Bernd Klug – sound art / double bass (US/AT) http://klug.klingt.org
Bernd Klug is an Austrian born, Brooklyn-based sound artist and double bassist. In sound installations and solo concerts, his music encounters our everyday circumstances as found forms and questions our perceptions of sound and social space.
His installations make use of acoustic phenomena like feedback, room frequencies and electromagnetic waves and explore strings, wood, metal and other materials as audiovisual components. Recently Klug has shown his works in solo exhibitions at Harvestworks (NYC 2013), Art Now at Monmouth University (NJ, 2014, ce.ins_0006) and the Austrian Cultural Forum NYC (2015) as well as collaborations with Daniel Lercher at mo.ë (Vienna 2014) and ‘Bearing’ with Johanna Tiedtke at Galerie Freihausgasse (Villach, AT April 2015) and group shows, such as, Groundswell 2015 (Olana, NY) and Klangmanifeste (Vienna 2012).
His solo double bass work (cupreous donkey and the CD ‘Cold Commodities’ Innova 902) focuses on the world inside and around the double bass: the bow, the body, and room frequencies lay the groundwork for a radical reduction of both the composerperformer’s role and the traditional musical narrative. He has played solo concerts at CTSwaM Fridman Gallery, Share Issue Project Room, Biegungen Ausland (Berlin), CoCART - Tarun (PL), CNMAT (Berkeley) and Radiokulturhaus and the Porgy and Bess in Vienna. As an improviser and bassist, he has collaborated with Burkhard Stangl, Keiko Uenishi, Shelley Hirsch, Radu Malfatti, Franz Hautzinger, Butch Morris, Bernhard Lang, John Butcher, Gust Burns, Danielle Dahl, Mimu Merz, Daniel Lercher, Henrik Munkeby Nørstebø, Laurie Amat, Brendan Landis, Lucio Menegon, Kjetil Hanssen, ctrl, OENCZkekvist and Ritornell. His most recent bands include the experimental techno noise band T-Shit (w/ Bernhard Hammer and Sixtus Preiss) and the dramatic chamber duo Rash (with Meaghan Burke, cello). His compositional cycle “sine tempore” is a series of works experimenting with sound designs in non-dramatic contexts.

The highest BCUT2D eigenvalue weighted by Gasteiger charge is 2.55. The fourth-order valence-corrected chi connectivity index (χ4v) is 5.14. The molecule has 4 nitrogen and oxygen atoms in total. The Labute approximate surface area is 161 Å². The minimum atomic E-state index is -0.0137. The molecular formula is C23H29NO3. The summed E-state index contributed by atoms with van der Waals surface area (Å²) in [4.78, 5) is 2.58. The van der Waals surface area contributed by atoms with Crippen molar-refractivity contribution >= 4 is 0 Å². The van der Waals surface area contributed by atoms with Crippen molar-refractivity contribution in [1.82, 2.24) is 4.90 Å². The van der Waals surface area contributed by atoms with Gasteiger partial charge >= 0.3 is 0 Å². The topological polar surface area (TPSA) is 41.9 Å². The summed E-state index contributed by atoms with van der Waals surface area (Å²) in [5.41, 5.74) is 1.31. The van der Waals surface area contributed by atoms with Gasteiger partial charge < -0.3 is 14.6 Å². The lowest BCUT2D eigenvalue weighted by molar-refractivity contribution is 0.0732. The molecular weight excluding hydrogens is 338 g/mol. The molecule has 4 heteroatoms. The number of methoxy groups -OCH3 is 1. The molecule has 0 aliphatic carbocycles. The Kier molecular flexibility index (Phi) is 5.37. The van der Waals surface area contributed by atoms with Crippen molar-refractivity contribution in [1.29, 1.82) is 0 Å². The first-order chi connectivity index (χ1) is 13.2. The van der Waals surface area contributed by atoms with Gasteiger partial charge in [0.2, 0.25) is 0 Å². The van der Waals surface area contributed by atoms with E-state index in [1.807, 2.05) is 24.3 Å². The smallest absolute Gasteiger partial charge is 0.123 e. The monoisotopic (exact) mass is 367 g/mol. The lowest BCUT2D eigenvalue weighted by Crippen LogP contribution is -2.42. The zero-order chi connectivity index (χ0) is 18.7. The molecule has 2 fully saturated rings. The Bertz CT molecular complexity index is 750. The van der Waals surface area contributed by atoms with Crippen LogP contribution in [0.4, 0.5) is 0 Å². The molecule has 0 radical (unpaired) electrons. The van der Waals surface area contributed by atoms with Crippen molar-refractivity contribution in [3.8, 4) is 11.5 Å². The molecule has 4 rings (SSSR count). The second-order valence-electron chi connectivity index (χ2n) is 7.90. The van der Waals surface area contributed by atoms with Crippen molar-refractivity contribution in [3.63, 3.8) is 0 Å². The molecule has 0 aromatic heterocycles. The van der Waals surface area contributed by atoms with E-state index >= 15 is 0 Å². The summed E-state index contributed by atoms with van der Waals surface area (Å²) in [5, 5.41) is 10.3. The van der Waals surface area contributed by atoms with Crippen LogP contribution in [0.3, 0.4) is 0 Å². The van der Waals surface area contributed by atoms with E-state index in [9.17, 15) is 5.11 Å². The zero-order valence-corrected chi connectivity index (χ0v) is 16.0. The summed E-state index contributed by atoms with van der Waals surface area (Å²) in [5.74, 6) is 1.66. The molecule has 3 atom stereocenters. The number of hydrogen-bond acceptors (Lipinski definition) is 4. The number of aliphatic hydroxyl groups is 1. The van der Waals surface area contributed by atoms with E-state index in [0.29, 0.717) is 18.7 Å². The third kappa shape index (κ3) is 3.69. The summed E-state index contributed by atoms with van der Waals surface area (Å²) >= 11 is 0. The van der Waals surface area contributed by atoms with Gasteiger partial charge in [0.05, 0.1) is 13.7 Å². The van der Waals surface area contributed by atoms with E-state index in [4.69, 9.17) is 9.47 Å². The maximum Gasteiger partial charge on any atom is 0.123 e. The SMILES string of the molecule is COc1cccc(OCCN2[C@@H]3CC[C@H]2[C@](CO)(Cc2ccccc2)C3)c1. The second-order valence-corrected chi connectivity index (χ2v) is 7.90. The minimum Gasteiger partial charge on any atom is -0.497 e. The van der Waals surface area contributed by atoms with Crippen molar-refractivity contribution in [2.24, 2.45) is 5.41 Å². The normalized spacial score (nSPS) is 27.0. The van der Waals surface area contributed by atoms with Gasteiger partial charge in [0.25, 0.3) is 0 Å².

Together with New Yorker cellist Meaghan Burke, he is an organizer of the Transit Festival, which provides a platform for connecting experimental music with different musical genres, audiences, places and countries.
Bernd Klug is a Wave Farm Artist In Residence 2015 and was recently awarded the award for interdisciplinary arts 2015 from the Carinthian government, AT and the “New Austrian Sound of Music” prize for 201415. His compositions received commissions by New Music USA and the BKA (Austrian Federal Chancellery). He was granted an educational scholarship at Harvestworks (NYC) in 201213, and received the BM:UKK Startstipendium (federal Austrian grant for artists) in 2011. He graduated from Bard College’s MFA program (Music/Sound) in 2015 and holds a BA in bass performance (popular, contemporary, and classical music and music education) from the Vienna University for Music and Performing Arts.
This work was curated by Jonathon Roberts.
Work is copyrighted by the artist and used here by permission.